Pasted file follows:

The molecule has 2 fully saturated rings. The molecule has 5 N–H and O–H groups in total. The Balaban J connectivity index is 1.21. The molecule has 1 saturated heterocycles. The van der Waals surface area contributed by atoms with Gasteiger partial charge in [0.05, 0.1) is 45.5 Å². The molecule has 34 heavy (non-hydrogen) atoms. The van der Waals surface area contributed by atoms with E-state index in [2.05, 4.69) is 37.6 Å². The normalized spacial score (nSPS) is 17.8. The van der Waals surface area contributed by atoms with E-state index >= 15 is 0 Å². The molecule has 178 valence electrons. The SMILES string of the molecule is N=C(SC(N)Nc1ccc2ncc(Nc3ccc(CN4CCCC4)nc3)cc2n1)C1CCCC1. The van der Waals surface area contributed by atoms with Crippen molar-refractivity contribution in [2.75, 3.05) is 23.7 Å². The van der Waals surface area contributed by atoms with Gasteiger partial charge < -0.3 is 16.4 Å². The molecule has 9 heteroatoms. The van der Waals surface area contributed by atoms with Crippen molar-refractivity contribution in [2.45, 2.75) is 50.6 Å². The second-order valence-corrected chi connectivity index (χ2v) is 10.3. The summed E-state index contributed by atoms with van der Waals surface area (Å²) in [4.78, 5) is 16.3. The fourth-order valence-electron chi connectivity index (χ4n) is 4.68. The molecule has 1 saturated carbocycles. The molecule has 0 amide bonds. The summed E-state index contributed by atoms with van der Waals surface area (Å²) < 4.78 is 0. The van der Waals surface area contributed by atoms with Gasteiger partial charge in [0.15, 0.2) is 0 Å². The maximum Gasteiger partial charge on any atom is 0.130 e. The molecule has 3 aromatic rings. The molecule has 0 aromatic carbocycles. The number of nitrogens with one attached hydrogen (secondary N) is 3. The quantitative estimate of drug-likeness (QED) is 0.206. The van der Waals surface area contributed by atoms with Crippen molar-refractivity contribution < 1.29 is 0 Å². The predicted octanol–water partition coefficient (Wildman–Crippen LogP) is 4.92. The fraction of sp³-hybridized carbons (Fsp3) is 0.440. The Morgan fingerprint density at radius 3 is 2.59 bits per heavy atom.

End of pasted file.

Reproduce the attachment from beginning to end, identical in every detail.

The molecule has 2 fully saturated rings. The molecule has 5 N–H and O–H groups in total. The Balaban J connectivity index is 1.21. The molecule has 1 saturated heterocycles. The van der Waals surface area contributed by atoms with Gasteiger partial charge in [0.05, 0.1) is 45.5 Å². The molecule has 34 heavy (non-hydrogen) atoms. The van der Waals surface area contributed by atoms with E-state index in [2.05, 4.69) is 37.6 Å². The normalized spacial score (nSPS) is 17.8. The van der Waals surface area contributed by atoms with E-state index >= 15 is 0 Å². The molecule has 178 valence electrons. The SMILES string of the molecule is N=C(SC(N)Nc1ccc2ncc(Nc3ccc(CN4CCCC4)nc3)cc2n1)C1CCCC1. The van der Waals surface area contributed by atoms with Crippen molar-refractivity contribution in [2.75, 3.05) is 23.7 Å². The van der Waals surface area contributed by atoms with Gasteiger partial charge < -0.3 is 16.4 Å². The molecule has 9 heteroatoms. The van der Waals surface area contributed by atoms with Crippen molar-refractivity contribution in [2.45, 2.75) is 50.6 Å². The second-order valence-corrected chi connectivity index (χ2v) is 10.3. The summed E-state index contributed by atoms with van der Waals surface area (Å²) in [4.78, 5) is 16.3. The fourth-order valence-electron chi connectivity index (χ4n) is 4.68. The molecule has 1 saturated carbocycles. The molecule has 0 amide bonds. The summed E-state index contributed by atoms with van der Waals surface area (Å²) < 4.78 is 0. The van der Waals surface area contributed by atoms with Gasteiger partial charge in [0.15, 0.2) is 0 Å². The maximum Gasteiger partial charge on any atom is 0.130 e. The molecule has 3 aromatic rings. The molecule has 0 aromatic carbocycles. The number of nitrogens with one attached hydrogen (secondary N) is 3. The quantitative estimate of drug-likeness (QED) is 0.206. The van der Waals surface area contributed by atoms with Crippen molar-refractivity contribution < 1.29 is 0 Å². The predicted octanol–water partition coefficient (Wildman–Crippen LogP) is 4.92. The fraction of sp³-hybridized carbons (Fsp3) is 0.440. The Morgan fingerprint density at radius 3 is 2.59 bits per heavy atom.